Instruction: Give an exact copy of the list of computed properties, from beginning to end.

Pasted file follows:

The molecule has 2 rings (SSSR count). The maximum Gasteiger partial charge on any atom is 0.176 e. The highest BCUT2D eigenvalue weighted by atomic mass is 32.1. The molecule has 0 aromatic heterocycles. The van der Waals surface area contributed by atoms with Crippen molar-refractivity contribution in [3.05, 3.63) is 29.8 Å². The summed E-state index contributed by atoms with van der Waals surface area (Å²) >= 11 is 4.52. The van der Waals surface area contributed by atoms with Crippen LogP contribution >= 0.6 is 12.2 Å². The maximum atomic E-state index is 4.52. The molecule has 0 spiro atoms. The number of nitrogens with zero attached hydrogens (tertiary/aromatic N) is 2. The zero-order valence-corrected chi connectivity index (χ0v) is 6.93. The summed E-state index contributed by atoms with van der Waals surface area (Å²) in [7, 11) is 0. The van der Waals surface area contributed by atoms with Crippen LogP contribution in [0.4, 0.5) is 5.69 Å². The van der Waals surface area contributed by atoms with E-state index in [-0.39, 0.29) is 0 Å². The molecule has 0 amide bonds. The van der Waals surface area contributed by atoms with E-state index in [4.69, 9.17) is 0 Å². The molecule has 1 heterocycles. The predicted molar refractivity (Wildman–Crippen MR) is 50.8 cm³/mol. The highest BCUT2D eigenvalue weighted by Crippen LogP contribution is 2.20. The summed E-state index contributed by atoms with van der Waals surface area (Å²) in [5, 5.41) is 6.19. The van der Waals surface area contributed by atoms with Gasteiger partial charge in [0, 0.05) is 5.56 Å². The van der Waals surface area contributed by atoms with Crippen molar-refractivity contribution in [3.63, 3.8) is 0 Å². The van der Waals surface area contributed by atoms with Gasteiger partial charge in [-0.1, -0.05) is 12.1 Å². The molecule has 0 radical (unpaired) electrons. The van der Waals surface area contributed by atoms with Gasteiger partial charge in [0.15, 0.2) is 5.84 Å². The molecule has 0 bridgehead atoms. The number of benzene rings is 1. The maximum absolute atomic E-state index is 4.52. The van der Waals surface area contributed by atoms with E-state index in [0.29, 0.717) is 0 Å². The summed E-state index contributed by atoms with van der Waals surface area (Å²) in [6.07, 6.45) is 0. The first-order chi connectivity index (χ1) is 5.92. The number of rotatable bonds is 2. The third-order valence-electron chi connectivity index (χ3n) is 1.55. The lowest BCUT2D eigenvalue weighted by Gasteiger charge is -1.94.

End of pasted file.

The molecule has 2 rings (SSSR count). The maximum Gasteiger partial charge on any atom is 0.176 e. The highest BCUT2D eigenvalue weighted by atomic mass is 32.1. The molecule has 0 aromatic heterocycles. The van der Waals surface area contributed by atoms with Crippen molar-refractivity contribution in [3.05, 3.63) is 29.8 Å². The summed E-state index contributed by atoms with van der Waals surface area (Å²) >= 11 is 4.52. The van der Waals surface area contributed by atoms with Crippen LogP contribution >= 0.6 is 12.2 Å². The maximum atomic E-state index is 4.52. The molecule has 0 spiro atoms. The number of nitrogens with zero attached hydrogens (tertiary/aromatic N) is 2. The zero-order valence-corrected chi connectivity index (χ0v) is 6.93. The summed E-state index contributed by atoms with van der Waals surface area (Å²) in [7, 11) is 0. The van der Waals surface area contributed by atoms with Crippen LogP contribution in [0.4, 0.5) is 5.69 Å². The van der Waals surface area contributed by atoms with E-state index in [-0.39, 0.29) is 0 Å². The molecule has 0 amide bonds. The van der Waals surface area contributed by atoms with E-state index in [4.69, 9.17) is 0 Å². The molecule has 1 heterocycles. The predicted molar refractivity (Wildman–Crippen MR) is 50.8 cm³/mol. The highest BCUT2D eigenvalue weighted by Crippen LogP contribution is 2.20. The summed E-state index contributed by atoms with van der Waals surface area (Å²) in [5, 5.41) is 6.19. The van der Waals surface area contributed by atoms with Gasteiger partial charge in [0, 0.05) is 5.56 Å². The van der Waals surface area contributed by atoms with Crippen molar-refractivity contribution in [3.63, 3.8) is 0 Å². The van der Waals surface area contributed by atoms with Gasteiger partial charge in [-0.1, -0.05) is 12.1 Å². The molecule has 0 radical (unpaired) electrons. The van der Waals surface area contributed by atoms with Gasteiger partial charge in [0.15, 0.2) is 5.84 Å². The molecule has 0 bridgehead atoms. The number of benzene rings is 1. The maximum absolute atomic E-state index is 4.52. The van der Waals surface area contributed by atoms with E-state index in [0.29, 0.717) is 0 Å². The summed E-state index contributed by atoms with van der Waals surface area (Å²) in [6.07, 6.45) is 0. The first-order chi connectivity index (χ1) is 5.92. The number of rotatable bonds is 2. The third-order valence-electron chi connectivity index (χ3n) is 1.55. The lowest BCUT2D eigenvalue weighted by Gasteiger charge is -1.94.